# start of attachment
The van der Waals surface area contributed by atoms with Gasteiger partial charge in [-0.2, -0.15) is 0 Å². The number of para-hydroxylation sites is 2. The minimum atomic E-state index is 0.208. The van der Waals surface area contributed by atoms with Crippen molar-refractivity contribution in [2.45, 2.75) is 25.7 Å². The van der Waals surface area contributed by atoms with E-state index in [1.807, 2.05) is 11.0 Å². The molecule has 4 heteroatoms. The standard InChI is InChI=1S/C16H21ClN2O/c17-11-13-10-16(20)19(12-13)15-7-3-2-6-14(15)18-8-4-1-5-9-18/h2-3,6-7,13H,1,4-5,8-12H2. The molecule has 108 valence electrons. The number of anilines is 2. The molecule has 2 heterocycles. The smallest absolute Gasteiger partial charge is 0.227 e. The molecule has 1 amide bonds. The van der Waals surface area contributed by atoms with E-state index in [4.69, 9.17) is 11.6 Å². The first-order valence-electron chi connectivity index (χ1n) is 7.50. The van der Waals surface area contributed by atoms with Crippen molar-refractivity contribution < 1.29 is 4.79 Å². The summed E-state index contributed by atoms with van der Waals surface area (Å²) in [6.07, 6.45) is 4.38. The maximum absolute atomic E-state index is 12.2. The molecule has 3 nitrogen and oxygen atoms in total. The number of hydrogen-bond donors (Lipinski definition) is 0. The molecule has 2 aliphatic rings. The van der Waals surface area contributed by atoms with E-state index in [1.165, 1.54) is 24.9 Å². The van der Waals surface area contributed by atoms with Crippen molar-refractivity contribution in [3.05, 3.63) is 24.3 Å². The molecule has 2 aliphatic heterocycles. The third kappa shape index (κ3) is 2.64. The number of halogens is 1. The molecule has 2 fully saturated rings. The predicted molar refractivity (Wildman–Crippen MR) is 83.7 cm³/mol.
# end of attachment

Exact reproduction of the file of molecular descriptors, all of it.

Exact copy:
The van der Waals surface area contributed by atoms with Gasteiger partial charge in [-0.2, -0.15) is 0 Å². The number of para-hydroxylation sites is 2. The minimum atomic E-state index is 0.208. The van der Waals surface area contributed by atoms with Crippen molar-refractivity contribution in [2.45, 2.75) is 25.7 Å². The van der Waals surface area contributed by atoms with E-state index in [1.807, 2.05) is 11.0 Å². The molecule has 4 heteroatoms. The standard InChI is InChI=1S/C16H21ClN2O/c17-11-13-10-16(20)19(12-13)15-7-3-2-6-14(15)18-8-4-1-5-9-18/h2-3,6-7,13H,1,4-5,8-12H2. The molecule has 108 valence electrons. The number of anilines is 2. The molecule has 2 heterocycles. The smallest absolute Gasteiger partial charge is 0.227 e. The molecule has 1 amide bonds. The van der Waals surface area contributed by atoms with E-state index in [4.69, 9.17) is 11.6 Å². The first-order valence-electron chi connectivity index (χ1n) is 7.50. The van der Waals surface area contributed by atoms with Crippen molar-refractivity contribution < 1.29 is 4.79 Å². The summed E-state index contributed by atoms with van der Waals surface area (Å²) in [6.07, 6.45) is 4.38. The maximum absolute atomic E-state index is 12.2. The molecule has 3 nitrogen and oxygen atoms in total. The number of hydrogen-bond donors (Lipinski definition) is 0. The molecule has 2 aliphatic rings. The van der Waals surface area contributed by atoms with E-state index in [1.165, 1.54) is 24.9 Å². The van der Waals surface area contributed by atoms with Crippen molar-refractivity contribution in [3.05, 3.63) is 24.3 Å². The molecule has 2 aliphatic heterocycles. The third kappa shape index (κ3) is 2.64. The number of halogens is 1. The molecule has 2 fully saturated rings. The predicted molar refractivity (Wildman–Crippen MR) is 83.7 cm³/mol.